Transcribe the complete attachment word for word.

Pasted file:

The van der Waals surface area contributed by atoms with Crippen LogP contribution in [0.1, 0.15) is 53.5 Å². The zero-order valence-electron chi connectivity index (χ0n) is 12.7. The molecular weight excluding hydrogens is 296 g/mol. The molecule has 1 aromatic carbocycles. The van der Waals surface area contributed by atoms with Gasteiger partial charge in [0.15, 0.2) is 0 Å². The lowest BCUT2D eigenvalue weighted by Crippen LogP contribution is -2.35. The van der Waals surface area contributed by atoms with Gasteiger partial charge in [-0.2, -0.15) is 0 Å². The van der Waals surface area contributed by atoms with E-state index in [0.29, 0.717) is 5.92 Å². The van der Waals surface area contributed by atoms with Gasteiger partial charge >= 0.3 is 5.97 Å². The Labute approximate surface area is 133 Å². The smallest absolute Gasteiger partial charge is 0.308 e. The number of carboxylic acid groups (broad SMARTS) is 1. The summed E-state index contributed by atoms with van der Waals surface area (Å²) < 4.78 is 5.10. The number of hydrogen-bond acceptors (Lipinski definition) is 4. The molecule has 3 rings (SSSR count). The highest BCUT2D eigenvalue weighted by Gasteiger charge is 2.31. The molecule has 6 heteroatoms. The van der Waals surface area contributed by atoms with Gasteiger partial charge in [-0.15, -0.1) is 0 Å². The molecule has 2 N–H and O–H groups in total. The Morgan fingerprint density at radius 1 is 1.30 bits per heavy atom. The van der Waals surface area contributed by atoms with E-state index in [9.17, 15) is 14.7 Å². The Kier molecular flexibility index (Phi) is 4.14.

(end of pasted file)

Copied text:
The van der Waals surface area contributed by atoms with Crippen LogP contribution in [0.1, 0.15) is 53.5 Å². The zero-order valence-electron chi connectivity index (χ0n) is 12.7. The molecular weight excluding hydrogens is 296 g/mol. The molecule has 1 aromatic carbocycles. The van der Waals surface area contributed by atoms with Gasteiger partial charge in [0.15, 0.2) is 0 Å². The lowest BCUT2D eigenvalue weighted by Crippen LogP contribution is -2.35. The van der Waals surface area contributed by atoms with Gasteiger partial charge in [-0.2, -0.15) is 0 Å². The van der Waals surface area contributed by atoms with E-state index in [0.29, 0.717) is 5.92 Å². The van der Waals surface area contributed by atoms with Gasteiger partial charge >= 0.3 is 5.97 Å². The Labute approximate surface area is 133 Å². The smallest absolute Gasteiger partial charge is 0.308 e. The number of carboxylic acid groups (broad SMARTS) is 1. The summed E-state index contributed by atoms with van der Waals surface area (Å²) < 4.78 is 5.10. The number of hydrogen-bond acceptors (Lipinski definition) is 4. The molecule has 3 rings (SSSR count). The highest BCUT2D eigenvalue weighted by Gasteiger charge is 2.31. The molecule has 6 heteroatoms. The van der Waals surface area contributed by atoms with Gasteiger partial charge in [-0.15, -0.1) is 0 Å². The molecule has 2 N–H and O–H groups in total. The Morgan fingerprint density at radius 1 is 1.30 bits per heavy atom. The van der Waals surface area contributed by atoms with E-state index in [9.17, 15) is 14.7 Å². The Kier molecular flexibility index (Phi) is 4.14.